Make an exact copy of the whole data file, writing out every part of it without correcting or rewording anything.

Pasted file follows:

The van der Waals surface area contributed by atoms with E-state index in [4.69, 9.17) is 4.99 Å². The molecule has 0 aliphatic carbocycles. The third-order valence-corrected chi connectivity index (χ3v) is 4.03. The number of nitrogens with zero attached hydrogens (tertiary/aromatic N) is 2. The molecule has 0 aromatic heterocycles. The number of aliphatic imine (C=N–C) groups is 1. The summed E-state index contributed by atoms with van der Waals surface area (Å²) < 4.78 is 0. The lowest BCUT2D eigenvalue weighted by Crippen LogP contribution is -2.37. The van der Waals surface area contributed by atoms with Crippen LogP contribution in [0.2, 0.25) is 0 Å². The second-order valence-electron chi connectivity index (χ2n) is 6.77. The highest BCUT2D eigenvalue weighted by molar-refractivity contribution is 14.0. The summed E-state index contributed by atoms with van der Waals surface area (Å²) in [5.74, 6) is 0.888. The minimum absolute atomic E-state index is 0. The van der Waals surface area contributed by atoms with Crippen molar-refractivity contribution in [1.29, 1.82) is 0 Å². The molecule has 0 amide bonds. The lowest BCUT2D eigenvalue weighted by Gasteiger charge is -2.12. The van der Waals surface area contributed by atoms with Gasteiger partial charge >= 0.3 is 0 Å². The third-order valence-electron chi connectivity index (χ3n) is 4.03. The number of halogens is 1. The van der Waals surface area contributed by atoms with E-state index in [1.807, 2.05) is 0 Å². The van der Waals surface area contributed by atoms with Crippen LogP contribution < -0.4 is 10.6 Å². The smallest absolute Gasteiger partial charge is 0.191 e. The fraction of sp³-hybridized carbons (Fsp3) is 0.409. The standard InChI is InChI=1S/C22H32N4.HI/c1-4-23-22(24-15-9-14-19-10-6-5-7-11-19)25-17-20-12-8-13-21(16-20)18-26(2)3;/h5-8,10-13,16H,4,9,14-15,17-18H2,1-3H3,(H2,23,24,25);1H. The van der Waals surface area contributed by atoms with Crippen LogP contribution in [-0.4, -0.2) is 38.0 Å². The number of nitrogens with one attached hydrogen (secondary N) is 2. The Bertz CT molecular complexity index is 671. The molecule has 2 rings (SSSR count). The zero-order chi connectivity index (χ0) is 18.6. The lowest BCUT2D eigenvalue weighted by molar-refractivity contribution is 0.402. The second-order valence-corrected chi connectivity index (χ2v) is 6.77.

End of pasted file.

The van der Waals surface area contributed by atoms with E-state index in [4.69, 9.17) is 4.99 Å². The molecule has 0 aliphatic carbocycles. The third-order valence-corrected chi connectivity index (χ3v) is 4.03. The number of nitrogens with zero attached hydrogens (tertiary/aromatic N) is 2. The molecule has 0 aromatic heterocycles. The number of aliphatic imine (C=N–C) groups is 1. The summed E-state index contributed by atoms with van der Waals surface area (Å²) < 4.78 is 0. The lowest BCUT2D eigenvalue weighted by Crippen LogP contribution is -2.37. The van der Waals surface area contributed by atoms with Crippen LogP contribution in [0.2, 0.25) is 0 Å². The second-order valence-electron chi connectivity index (χ2n) is 6.77. The highest BCUT2D eigenvalue weighted by molar-refractivity contribution is 14.0. The summed E-state index contributed by atoms with van der Waals surface area (Å²) in [5.74, 6) is 0.888. The minimum absolute atomic E-state index is 0. The van der Waals surface area contributed by atoms with Crippen molar-refractivity contribution in [1.29, 1.82) is 0 Å². The molecule has 0 amide bonds. The lowest BCUT2D eigenvalue weighted by Gasteiger charge is -2.12. The van der Waals surface area contributed by atoms with Gasteiger partial charge >= 0.3 is 0 Å². The third-order valence-electron chi connectivity index (χ3n) is 4.03. The number of halogens is 1. The van der Waals surface area contributed by atoms with E-state index in [1.807, 2.05) is 0 Å². The van der Waals surface area contributed by atoms with Crippen LogP contribution < -0.4 is 10.6 Å². The smallest absolute Gasteiger partial charge is 0.191 e. The fraction of sp³-hybridized carbons (Fsp3) is 0.409. The standard InChI is InChI=1S/C22H32N4.HI/c1-4-23-22(24-15-9-14-19-10-6-5-7-11-19)25-17-20-12-8-13-21(16-20)18-26(2)3;/h5-8,10-13,16H,4,9,14-15,17-18H2,1-3H3,(H2,23,24,25);1H. The van der Waals surface area contributed by atoms with Crippen LogP contribution in [-0.4, -0.2) is 38.0 Å². The number of nitrogens with one attached hydrogen (secondary N) is 2. The Bertz CT molecular complexity index is 671. The molecule has 2 rings (SSSR count). The zero-order chi connectivity index (χ0) is 18.6. The lowest BCUT2D eigenvalue weighted by molar-refractivity contribution is 0.402. The second-order valence-corrected chi connectivity index (χ2v) is 6.77.